In the Internet age, there is a general demand that any question we have, there is an answer for. This convenience in some ways has corrupted our education. If there is a problem we don't know the answer to, it is extremely tempting to just Google the problem to find the solution. We have lost touch with the idea that discovery requires struggle, effort. This is a huge problem in mathematics. From arithmetic through things like the first calculus series, differential equations and linear algebra it is mostly possible to type verbatim a problem in a textbook and find an answer for it online. I myself have done this many times. My justification, and the justification I have heard for other people is.. I had no idea how to start and I just needed some direction. We feel like it is no different than going to office hours, or asking in class how it is done. The main difference here is, the teacher had no say about how much of the problem you saw, and if you did see the problem completed in completion, there is no possible way for the work to be your own anymore. I came to this realization during my Linear Algebra class, where half the class was accused of cheating by coping a written proof that used information that was not within the bounds of what we learned in this class. She did not say who in the class it was, but I think some people came to her office, possibly even ones that didn't cheat, with guilty consciences about to what extent they were using "outside resources." My professor's point of view? She viewed using any answer that she did not give cheating. She truly saw homework as a line of communication between herself and the students. That circumventing her and consulting the Internet with your problems was not admitting that you were having difficulty with the subject. She also felt it cheated you out of genuinely struggling to find the answer on your own. She felt that this struggle was paramount to actually understanding what was going on.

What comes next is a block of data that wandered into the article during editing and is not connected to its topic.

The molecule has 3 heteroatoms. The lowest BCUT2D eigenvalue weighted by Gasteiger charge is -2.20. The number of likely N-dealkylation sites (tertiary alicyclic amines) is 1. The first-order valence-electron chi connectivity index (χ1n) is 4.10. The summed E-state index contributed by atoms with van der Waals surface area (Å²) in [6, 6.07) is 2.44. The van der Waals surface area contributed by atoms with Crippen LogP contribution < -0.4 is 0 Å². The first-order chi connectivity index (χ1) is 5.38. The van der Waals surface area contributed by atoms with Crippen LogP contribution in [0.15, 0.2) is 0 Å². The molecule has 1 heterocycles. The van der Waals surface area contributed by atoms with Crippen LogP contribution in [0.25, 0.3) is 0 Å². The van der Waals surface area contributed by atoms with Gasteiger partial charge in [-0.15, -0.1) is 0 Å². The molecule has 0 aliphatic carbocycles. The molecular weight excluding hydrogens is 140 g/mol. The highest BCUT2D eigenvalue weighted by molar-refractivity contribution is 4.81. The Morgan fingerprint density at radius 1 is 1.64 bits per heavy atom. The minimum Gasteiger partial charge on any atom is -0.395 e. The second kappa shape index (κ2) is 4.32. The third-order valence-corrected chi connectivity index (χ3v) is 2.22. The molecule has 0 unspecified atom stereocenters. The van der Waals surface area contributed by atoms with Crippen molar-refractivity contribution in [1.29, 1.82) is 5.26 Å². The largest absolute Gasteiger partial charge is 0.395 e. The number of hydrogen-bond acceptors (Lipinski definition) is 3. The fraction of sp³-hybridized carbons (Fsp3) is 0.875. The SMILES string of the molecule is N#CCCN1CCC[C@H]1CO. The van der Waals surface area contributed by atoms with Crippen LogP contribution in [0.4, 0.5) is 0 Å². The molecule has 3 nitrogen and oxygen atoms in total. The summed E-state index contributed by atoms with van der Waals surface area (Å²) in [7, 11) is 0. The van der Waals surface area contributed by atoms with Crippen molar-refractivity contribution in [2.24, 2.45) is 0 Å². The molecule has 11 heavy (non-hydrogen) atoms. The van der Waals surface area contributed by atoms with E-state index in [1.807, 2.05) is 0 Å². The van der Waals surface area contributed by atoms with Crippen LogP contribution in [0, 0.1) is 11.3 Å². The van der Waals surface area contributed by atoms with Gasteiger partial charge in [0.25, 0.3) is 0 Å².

This is the purpose of this blog. This blog is a journal of my struggle to understand mathematics in a truly meaningful way. This doesn't mean I need to understand the application of everything. I just want to be able to demonstrate true understanding of what I am learning about, and I want to start using the Internet in a new way. I want to share how I came to understand the things in math in my own language. By posting it on the Internet, I want to open up my work and my wording for the world to criticize. This blog may contain mathematically incorrect information for this reason. What this math blog does contain is mathematics to the best of my knowledge.
One of the roadblocks to starting this blog was actually quite silly. I wanted a clever name for it. Instead of struggling with this issue, I outsourced the problem to my overly clever friends, who came up with a fairly sizable list of good ideas, such as...
- Sum Blog
- Off on a Tangent
- Different(ial) Strokes
- Road Sines
- The Right (Angle) Stuff
- Integrated Education
- Linear Algeblog
- Fractions of a Thought
- Actue Math Blog